Consideration. As more fully described below, as consideration for the contribution of the Contributed Properties and the Contributed Land Investments, Feldman issued shares of common stock and Class A preferred stock to the Trade Street Funds. Additionally, as consideration for the contribution of TSIA and TS Manager, LLC, the operating partnership issued common units, Class B preferred units and Class C preferred units to Trade Street Adviser GP, Inc., Trade Street Capital and Mr. Baumann and his wife. Additionally, Feldman stockholders of record as of May 17, 2012 received the warrants and the special distribution described below.

Representations and Warranties. The contribution agreement contained customary representations and warranties made by Feldman and the operating partnership to Trade Street Capital, on its behalf and on behalf of the Trade Street Funds, and by Trade Street Capital, on its behalf and on behalf of the Trade Street Funds, to Feldman and the operating partnership. The representations and warranties made by Feldman and the operating partnership in the contribution agreement will survive for the applicable statute of limitations for a breach of contract claim. The representations and warranties made by Trade Street Capital, on its behalf and on behalf of the Trade Street Funds, in the contribution agreement did not survive the closing of the transactions contemplated by the contribution agreement.

 

66


Table of Contents

Indemnification. The contribution agreement did not provide for a continuing obligation to indemnify on the part of Feldman and the operating partnership or Trade Street Capital or the Trade Street Funds.

Warrant Agreement. In connection with the transactions contemplated by the contribution agreement for the recapitalization. We entered into a warrant agreement with our transfer agent, American Stock Transfer & Trust Company, LLC, acting as our warrant agent. The warrant agreement sets forth the terms of the warrants to purchase an aggregate of 139,214 shares issued by Feldman to stockholders of record as of May 17, 2012. As set forth in the warrant agreement, the warrants are exercisable for a period of two years following listing of our common stock on a national securities exchange at an exercise price of $0.144 per share. Following the reverse stock split, the exercise price of these warrants is $21.60. In general, the warrants are not transferable, exchangeable or assignable without our consent.

Consideration Given in the Recapitalization

In connection with the recapitalization:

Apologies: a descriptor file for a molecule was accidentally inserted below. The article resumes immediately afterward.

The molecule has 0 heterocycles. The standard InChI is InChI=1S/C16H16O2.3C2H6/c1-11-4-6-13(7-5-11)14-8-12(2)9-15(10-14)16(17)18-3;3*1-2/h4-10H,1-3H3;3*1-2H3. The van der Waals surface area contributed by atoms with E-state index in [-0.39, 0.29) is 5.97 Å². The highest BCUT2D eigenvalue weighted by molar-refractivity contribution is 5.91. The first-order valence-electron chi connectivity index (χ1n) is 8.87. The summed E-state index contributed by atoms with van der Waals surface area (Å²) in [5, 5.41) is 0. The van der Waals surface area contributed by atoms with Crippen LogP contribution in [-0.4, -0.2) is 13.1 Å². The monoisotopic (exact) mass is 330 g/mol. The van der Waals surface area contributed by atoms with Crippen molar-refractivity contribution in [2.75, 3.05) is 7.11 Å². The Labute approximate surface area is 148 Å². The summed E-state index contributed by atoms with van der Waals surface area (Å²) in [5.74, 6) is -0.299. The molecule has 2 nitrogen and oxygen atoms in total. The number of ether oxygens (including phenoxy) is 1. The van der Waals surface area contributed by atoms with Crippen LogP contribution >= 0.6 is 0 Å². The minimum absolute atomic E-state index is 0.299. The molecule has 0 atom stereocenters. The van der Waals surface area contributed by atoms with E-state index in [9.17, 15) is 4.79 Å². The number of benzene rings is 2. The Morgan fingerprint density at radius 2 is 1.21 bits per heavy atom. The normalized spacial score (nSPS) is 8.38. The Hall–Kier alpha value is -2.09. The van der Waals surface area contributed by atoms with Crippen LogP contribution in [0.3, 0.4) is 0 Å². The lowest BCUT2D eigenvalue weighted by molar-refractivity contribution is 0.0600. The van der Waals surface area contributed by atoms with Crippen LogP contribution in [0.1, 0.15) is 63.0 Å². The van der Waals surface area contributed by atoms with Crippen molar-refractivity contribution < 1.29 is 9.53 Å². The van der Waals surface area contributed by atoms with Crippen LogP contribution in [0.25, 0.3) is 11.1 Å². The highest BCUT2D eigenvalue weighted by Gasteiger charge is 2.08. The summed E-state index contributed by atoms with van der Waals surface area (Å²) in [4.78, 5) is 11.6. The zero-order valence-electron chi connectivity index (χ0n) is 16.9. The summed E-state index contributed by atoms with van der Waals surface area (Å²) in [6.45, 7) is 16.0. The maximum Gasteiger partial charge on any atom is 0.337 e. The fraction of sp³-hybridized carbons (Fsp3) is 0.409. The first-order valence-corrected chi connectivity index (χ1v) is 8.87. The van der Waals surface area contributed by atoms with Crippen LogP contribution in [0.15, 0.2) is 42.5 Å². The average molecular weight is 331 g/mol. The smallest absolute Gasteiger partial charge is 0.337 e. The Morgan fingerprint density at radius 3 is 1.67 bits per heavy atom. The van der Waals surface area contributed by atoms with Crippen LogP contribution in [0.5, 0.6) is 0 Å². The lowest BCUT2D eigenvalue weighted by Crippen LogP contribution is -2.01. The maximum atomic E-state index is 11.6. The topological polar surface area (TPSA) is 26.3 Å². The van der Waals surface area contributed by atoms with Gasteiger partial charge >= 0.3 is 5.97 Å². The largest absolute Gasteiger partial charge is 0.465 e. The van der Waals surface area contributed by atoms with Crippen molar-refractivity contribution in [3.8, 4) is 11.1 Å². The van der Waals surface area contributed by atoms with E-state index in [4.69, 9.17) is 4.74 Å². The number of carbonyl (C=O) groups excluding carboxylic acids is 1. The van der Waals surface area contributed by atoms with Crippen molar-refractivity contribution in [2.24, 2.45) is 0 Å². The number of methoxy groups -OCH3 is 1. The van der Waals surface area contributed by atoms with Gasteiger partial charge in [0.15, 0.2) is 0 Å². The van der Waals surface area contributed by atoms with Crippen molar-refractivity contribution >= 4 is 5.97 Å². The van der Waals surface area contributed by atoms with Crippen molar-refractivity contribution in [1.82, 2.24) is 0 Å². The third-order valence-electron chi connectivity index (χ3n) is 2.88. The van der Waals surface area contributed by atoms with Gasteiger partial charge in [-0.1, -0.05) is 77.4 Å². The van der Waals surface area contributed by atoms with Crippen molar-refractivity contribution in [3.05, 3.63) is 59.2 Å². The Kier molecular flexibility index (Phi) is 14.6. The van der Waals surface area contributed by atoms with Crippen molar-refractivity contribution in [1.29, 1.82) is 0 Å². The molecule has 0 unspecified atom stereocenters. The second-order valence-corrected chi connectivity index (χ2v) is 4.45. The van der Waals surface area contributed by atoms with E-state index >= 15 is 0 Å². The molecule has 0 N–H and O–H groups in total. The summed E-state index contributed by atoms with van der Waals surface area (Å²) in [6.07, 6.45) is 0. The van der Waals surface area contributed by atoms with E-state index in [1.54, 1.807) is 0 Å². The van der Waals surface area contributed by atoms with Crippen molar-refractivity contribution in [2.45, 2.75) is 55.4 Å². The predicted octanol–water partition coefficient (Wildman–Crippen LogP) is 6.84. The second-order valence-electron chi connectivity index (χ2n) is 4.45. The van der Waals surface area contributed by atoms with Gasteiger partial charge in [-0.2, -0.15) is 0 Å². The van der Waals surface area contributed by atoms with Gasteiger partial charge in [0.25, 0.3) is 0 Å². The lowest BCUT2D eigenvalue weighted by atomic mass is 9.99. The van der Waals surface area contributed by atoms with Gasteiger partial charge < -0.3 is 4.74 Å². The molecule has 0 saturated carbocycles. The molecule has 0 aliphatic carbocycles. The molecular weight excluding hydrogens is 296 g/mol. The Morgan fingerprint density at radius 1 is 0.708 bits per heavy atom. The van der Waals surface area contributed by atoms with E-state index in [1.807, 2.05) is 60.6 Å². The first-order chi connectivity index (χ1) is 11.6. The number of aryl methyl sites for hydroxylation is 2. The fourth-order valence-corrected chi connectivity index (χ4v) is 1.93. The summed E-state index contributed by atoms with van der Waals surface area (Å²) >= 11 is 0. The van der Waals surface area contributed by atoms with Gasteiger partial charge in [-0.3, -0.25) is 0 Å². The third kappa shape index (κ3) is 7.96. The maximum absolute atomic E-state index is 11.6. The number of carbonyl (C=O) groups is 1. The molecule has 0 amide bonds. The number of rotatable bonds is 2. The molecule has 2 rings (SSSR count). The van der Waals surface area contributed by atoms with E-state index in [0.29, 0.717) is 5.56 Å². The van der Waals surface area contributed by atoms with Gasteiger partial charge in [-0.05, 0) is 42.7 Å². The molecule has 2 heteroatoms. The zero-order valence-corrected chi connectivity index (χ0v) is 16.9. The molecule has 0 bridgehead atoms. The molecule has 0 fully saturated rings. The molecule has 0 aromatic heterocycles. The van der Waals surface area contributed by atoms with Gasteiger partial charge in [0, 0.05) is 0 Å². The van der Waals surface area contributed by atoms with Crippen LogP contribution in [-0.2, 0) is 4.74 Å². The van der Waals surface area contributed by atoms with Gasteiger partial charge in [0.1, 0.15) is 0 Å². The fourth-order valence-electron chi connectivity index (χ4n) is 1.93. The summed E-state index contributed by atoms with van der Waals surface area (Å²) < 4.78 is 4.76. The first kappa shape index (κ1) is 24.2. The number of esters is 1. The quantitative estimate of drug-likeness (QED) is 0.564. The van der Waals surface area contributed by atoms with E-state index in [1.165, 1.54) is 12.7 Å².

The Trade Street Funds contributed to our operating partnership all of their respective interests in the entities that owned certain of our Operating Properties, or the Contributed Properties, and certain of our Land Investments, or the Contributed Land Investments. In exchange for the Contributed Properties and the Contributed Land Investments, Feldman issued an aggregate of 3,396,976 shares of common stock and 173,326 shares of Class A preferred stock to the Trade Street Funds. Each share of Class A preferred stock has a liquidation preference of $100.00 per share, subject to a downward adjustment upon certain events (an aggregate liquidation preference of $17.3 million for such shares), has no voting rights except in certain limited instances, is entitled to a preferential annual distribution equal to 1.0% of the liquidation preference per share, which distribution rate increases to 2.0% on June 1, 2015 and 3.0% on June 1, 2016, is convertible into shares of our common stock at such time and as described under “Description of Stock—Preferred Stock,” and is redeemable by us in our sole discretion for cash equal to the liquidation preference per share plus accrued but unpaid distributions at any time after June 1, 2019. The aggregate value of the shares of common stock and shares of Class A preferred stock issued to the Trade Street Funds in the recapitalization was $78,478,168. In addition, a joint venture partner in one of the Contributed Properties contributed to our operating partnership all of its interest in the entity that owns such Contributed Property in exchange for an aggregate of 52,868 shares of our common stock having an aggregate value of $951,627. On January 14, 2013, we effected an amendment to the terms of the Class A preferred stock by providing that the average market price of our common stock for purposes of determining the number of shares of common stock into which shares of Class A preferred stock are converted is subject to a minimum of $9.00 per share. See “—Subsequent Transactions Related to the Recapitalization—Amendment of Terms of Class A Preferred Stock” and “Description of Stock—Class A Preferred Stock.”